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  • Writer's picturePaul Gainey

Redemption

Detective Inspector Colette Cunningham is excellent as what she does. She’s cut-throat, funny, and knows how to get what she needs. In fact, life is pretty smooth sailing.


Except – in true ITV drama fashion – not for long. For at the start of Redemption, the channel’s newest cop show, the Liverpudlian Colette (Paula Malcomson) gets a call from a Dublin policeman, who tells her that her estranged daughter Kate has died.


It turns out that Kate has been living her life as a nurse called Stacey Lockley for the last 20 years after leaving home at the age of 17. And this is where the action starts. Colette now finds herself the legal guardian of two teenage grandchildren that she has never met, Cara and Liam, and must join the Dublin Central police service for the foreseeable future.


As she settles into her new life, and starts to dig further into the circumstances around her daughter’s death, things appear to be much muddier than she originally thought and she finds herself meddling in the lives of some dangerous individuals.


It’s hard not to be hooked by the series of unfortunate events that are being thrown at Colette, even within the first 20 minutes of the first episode. But while Redemption finds its spark in various moments throughout the show (and features a stellar cameo from Derry Girls’ own Siobhán McSweeney as Colette’s boss Jane), it fails to offer a fresh take on the already popular tropes of crime drama.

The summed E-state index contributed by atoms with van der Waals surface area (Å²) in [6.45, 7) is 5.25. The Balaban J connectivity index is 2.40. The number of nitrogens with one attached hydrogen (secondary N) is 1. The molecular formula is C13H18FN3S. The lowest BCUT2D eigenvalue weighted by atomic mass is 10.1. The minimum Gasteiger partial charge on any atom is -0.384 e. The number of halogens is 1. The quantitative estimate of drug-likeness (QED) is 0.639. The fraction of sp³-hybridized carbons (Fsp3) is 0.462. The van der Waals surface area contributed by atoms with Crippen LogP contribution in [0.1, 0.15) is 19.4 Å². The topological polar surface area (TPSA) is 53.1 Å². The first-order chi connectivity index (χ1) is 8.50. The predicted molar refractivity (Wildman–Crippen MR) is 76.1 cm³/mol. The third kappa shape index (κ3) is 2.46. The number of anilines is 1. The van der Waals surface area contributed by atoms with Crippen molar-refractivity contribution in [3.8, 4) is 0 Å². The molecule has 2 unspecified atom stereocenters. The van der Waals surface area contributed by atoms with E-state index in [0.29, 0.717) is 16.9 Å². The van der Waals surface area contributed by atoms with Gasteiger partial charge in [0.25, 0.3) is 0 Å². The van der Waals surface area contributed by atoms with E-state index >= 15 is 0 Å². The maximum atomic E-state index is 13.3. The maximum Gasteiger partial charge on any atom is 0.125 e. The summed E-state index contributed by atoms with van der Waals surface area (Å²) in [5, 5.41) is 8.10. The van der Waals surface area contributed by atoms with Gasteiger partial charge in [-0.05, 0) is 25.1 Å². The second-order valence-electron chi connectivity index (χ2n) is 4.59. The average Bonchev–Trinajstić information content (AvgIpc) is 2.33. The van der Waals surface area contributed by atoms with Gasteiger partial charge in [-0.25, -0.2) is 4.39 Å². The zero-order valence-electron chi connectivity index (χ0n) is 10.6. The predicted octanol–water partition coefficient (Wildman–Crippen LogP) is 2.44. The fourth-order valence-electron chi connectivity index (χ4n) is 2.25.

It’s tense, there’s some strong performances (especially Abby Fitz as Colette’s grieving granddaughter, Cara), and there’s even a few laughs here and there – but the drama doesn’t exactly reinvent the wheel.


The show’s format is one that’s been used time and time again: Colette is the cold and snarky police officer with a turbulent family life, who finds herself toe to toe with a dangerous drug gang or larger threat. Remind you of anything? Happy Valley, Vigil, and Line of Duty are just some examples that spring to mind.


Redemption thus has a lot to prove. The onus is really on Malcomson to draw the viewer in and offset any sense of crime drama fatigue, and Deadwood and Ray Donovan star proves herself to be a strong centre.


Malcomson makes a strong mark as the show’s lead, showcasing Cunningham’s cutthroat nature – as well as her grief – particularly in the show’s opening, where she switches between the two seamlessly. You can’t help but feel heartbroken for her and her grandchildren as they attempt to navigate the loss of a loved one, all the while needing to discover the truth about her death.


Redemption offers all the tropes of crime drama we know and love: a tortured soul with a dark backstory, trying to get to the bottom of something she knows should be left alone. While it is by no means revolutionary, it’s a worthwhile contribution to the much loved genre.




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